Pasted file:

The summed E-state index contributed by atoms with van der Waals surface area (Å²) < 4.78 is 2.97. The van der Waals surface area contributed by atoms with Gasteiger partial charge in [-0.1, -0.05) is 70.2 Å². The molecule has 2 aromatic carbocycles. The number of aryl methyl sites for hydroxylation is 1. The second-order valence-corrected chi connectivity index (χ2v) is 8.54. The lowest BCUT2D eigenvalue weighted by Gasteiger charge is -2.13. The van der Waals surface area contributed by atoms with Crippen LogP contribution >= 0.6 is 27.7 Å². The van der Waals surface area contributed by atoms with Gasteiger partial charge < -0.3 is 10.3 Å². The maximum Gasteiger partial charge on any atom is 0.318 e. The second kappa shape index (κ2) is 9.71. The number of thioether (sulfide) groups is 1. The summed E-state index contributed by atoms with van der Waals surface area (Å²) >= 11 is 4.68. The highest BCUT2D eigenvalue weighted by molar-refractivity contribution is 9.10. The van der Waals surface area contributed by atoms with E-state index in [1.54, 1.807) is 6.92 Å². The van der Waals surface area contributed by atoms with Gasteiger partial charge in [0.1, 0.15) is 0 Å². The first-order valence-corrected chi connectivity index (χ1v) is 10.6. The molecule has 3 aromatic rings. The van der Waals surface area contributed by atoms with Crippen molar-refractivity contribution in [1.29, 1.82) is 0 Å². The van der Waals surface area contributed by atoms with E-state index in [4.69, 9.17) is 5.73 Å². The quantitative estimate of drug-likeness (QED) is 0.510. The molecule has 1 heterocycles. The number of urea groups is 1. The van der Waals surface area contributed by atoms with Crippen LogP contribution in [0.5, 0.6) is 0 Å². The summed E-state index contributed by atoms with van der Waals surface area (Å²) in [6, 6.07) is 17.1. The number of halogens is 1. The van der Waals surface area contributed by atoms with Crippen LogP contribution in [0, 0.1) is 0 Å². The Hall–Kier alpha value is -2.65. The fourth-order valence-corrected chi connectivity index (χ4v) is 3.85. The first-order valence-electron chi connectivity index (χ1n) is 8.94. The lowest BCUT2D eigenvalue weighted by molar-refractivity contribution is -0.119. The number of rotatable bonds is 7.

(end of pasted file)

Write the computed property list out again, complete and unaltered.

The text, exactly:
The summed E-state index contributed by atoms with van der Waals surface area (Å²) < 4.78 is 2.97. The van der Waals surface area contributed by atoms with Gasteiger partial charge in [-0.1, -0.05) is 70.2 Å². The molecule has 2 aromatic carbocycles. The number of aryl methyl sites for hydroxylation is 1. The second-order valence-corrected chi connectivity index (χ2v) is 8.54. The lowest BCUT2D eigenvalue weighted by Gasteiger charge is -2.13. The van der Waals surface area contributed by atoms with Crippen LogP contribution >= 0.6 is 27.7 Å². The van der Waals surface area contributed by atoms with Gasteiger partial charge < -0.3 is 10.3 Å². The maximum Gasteiger partial charge on any atom is 0.318 e. The second kappa shape index (κ2) is 9.71. The number of thioether (sulfide) groups is 1. The summed E-state index contributed by atoms with van der Waals surface area (Å²) >= 11 is 4.68. The highest BCUT2D eigenvalue weighted by molar-refractivity contribution is 9.10. The van der Waals surface area contributed by atoms with E-state index in [1.54, 1.807) is 6.92 Å². The van der Waals surface area contributed by atoms with Gasteiger partial charge in [0.1, 0.15) is 0 Å². The first-order valence-corrected chi connectivity index (χ1v) is 10.6. The molecule has 3 aromatic rings. The van der Waals surface area contributed by atoms with Crippen molar-refractivity contribution in [1.29, 1.82) is 0 Å². The van der Waals surface area contributed by atoms with E-state index in [4.69, 9.17) is 5.73 Å². The quantitative estimate of drug-likeness (QED) is 0.510. The molecule has 1 heterocycles. The number of urea groups is 1. The van der Waals surface area contributed by atoms with Crippen LogP contribution in [0.5, 0.6) is 0 Å². The summed E-state index contributed by atoms with van der Waals surface area (Å²) in [6, 6.07) is 17.1. The number of halogens is 1. The van der Waals surface area contributed by atoms with Crippen LogP contribution in [0, 0.1) is 0 Å². The Hall–Kier alpha value is -2.65. The fourth-order valence-corrected chi connectivity index (χ4v) is 3.85. The first-order valence-electron chi connectivity index (χ1n) is 8.94. The lowest BCUT2D eigenvalue weighted by molar-refractivity contribution is -0.119. The number of rotatable bonds is 7.